New York City: a place where hard-boiled detectives take on crime in a dingy apartment two blocks down from a couple falling in love in Central Park. From the dense, cultural meccas of the burrows to Times Square: New York has been fictionalized so frequently in American cinema that it has become real in the minds of those around the world that have experienced it at the theater. Subway cars, taxis, crowded sidewalks, skyscrapers, and bridges play host to so many of Hollywood’s most iconic stories, from Gotham to Metropolis.
This fictionalized movie-city has a life of its own. As the real New York was the gateway to immigration, the movie-New York is a gateway to American culture. The movies show us American big business that takes place in the crowded interior offices of skyscrapers. The movies contribute to the reputation of crime that is thought to be lurking near every dark alley and windy rooftop. Stunning romance, car chases. In many cases, iconic scenes set in New York City were actually manufactured in Hollywood, California – as if the real New York was torn down and rebuilt across the country. Does this lessen the impact of “King Kong” or “Rear Window”? Is there a difference between shooting in the real or fictional city?
Whether you’re from London, Mexico, or Australia, there exists a universal understanding of what goes on in America’s quintessential city, thanks to the portrayal of NYC in film. This list hopes to explore the very best portrayals of New York City in the history of cinema. There may be films of an overall higher quality set in New York that don’t appear on this list, but the simple location is not enough. The ineffable life of the city is what we’re after here. These are great films that capture the lives and experiences of many through the stories of few.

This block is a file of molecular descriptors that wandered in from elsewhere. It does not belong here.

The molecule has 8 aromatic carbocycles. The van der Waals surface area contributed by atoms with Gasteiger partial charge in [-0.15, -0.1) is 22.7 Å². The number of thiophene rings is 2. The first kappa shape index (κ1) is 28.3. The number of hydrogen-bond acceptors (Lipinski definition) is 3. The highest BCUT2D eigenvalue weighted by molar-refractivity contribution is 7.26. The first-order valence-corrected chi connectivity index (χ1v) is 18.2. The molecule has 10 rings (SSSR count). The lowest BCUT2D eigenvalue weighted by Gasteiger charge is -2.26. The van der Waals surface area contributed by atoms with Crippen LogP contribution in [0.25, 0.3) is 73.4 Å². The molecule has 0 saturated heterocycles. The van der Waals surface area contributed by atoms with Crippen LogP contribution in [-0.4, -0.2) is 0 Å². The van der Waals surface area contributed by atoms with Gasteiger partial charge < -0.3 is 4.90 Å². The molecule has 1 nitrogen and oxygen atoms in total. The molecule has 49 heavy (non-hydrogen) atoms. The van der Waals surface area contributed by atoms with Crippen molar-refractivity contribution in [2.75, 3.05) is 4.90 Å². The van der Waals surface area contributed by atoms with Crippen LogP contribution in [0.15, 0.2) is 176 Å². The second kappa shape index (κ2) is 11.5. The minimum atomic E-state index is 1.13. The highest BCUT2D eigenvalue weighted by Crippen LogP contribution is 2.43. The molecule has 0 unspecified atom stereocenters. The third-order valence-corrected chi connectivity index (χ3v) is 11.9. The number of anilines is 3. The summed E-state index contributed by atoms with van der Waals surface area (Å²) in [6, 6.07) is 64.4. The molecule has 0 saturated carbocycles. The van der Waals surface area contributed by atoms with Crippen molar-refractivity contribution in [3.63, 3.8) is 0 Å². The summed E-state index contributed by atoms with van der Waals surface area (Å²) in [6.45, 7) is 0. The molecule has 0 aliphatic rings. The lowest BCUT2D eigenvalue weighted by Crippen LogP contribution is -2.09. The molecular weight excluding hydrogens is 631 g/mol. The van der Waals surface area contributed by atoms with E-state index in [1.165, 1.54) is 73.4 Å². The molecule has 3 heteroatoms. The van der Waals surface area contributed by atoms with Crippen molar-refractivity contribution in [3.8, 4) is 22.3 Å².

10. THE WARRIORS (1979)
Director: Walter Hill
Starring: Michael Beck, David Patrick Kelly, James Remar, and Deborah Van Valkenburgh
Walter Hill’s cult sensation becomes campier by the year as we distance ourselves from the fiercely 80’s aesthetic, but its fantastical, hyper-violent portrait of the American urban wasteland in 1979 is an endearing, retro classic. The graffiti-ridden subway cars and vacant nighttime streets of New York City establish the distinct atmosphere of this fantasy-city that pits rival gangs against each other in a world where anyone who’s anyone is in a gang. Hill’s vision was later fully fulfilled with the inclusion of comic book panels to every major chapter of the film. Can you dig it?
9. CLOVERFIELD (2008)
Director: Matt Reeves
Starring: Michael Stahl-David, T.J. Miller, Lizzy Caplan, Mike Vogel, and Jessica Lucas
While “Cloverfield” hasn’t quite become the definitive American monster movie that producer J.J. Abrams hoped it would be, this wildly chaotic “found footage” monster flick embraces the fear of the unknown to provoke the audience’s curiosity and tense anticipation. When an attack by an unrevealed force begins to destroy Manhattan, a group of friends take to the streets with a video camera and attempt to survive in the crossfire of the military’s counterattacks. Their desperate sprint for survival takes them into subway tunnels and up a nearly toppled skyscraper in a series of thrilling set pieces.